‘Mercy Day’ teaches JACS students the importance of community service | KSNF/KODE

JOPLIN, Mo. — You may not know her name, but she and her followers have had a profound impact on the Joplin area and beyond. Mary Catherine McAuley was born in Dublin, Ireland in 1778.

After losing both parents at an early age, she and her siblings were adopted by a wealthy couple. After their deaths, she dedicated her time and treasure to the care and education of the sick and poor. She founded her own order of Catholic nuns called the Sisters of Mercy. Their influence is felt all over the world as well as in the Four States.

“The Mercy Sisters brought Catholic education to Joplin and also Catholic health care to Joplin, so Mercy Hospital, McAuley High School, St. Peter’s, everything was started by the Mercy Sisters. And we are so grateful to them, so they have a beautiful and powerful legacy in education and health care here in the Joplin area,” said Edward Rice, Bishop of Springfield-Cape Girardeau.

Catholic education in Joplin started by the Sisters of Mercy actually predates public education. And it was Catholic upbringing that led Joan Schwager to join McAuley’s order. She was part of a group of nuns who renewed their vows at a school-wide mass celebrating the Day of Mercy.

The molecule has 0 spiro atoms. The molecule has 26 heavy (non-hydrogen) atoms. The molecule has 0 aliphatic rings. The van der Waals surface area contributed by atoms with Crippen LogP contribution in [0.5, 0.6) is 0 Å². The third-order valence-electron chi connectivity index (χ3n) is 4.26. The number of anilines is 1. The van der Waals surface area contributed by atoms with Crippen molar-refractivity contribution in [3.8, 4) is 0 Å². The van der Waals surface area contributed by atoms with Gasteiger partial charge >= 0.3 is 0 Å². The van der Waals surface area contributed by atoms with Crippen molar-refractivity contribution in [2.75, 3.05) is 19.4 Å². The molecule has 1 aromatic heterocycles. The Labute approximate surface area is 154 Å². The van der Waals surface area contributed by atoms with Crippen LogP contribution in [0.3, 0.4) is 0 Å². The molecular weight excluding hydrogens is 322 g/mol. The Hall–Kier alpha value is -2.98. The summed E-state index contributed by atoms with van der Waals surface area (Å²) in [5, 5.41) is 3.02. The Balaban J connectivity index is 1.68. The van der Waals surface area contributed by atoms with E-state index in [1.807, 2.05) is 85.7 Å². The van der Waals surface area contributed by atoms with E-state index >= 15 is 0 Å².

“When I was going to college at Mount Mercy University, the Sisters of Mercy were my teachers, and I saw the joy and happiness they had and how they mingle and have fun, and take their work seriously but enjoyed their life. And so I wanted to be a part of that,” said Sister Joan Schwager, Sister of Mercy.

After mass, students from St. Mary’s Elementary School, St. Peter’s Middle School and McAuley High School gathered to donate to patients at the local Mercy Hospital.

“Today we make Mercy stickers and cards for those in the hospital,” said St. Mary’s Elementary 4th grader Gianna Buccieri.

“It’s pretty cool to come here and work with little kids, get to know them. I think that’s pretty cool,” said Kendall Jones, McAuley High School Senior.

Sister Mary Catherine McAuley is just one step away from being named a saint by the Catholic Church and members of the order she founded, who hope it will happen by their 200th birthday.

Norma P. Rex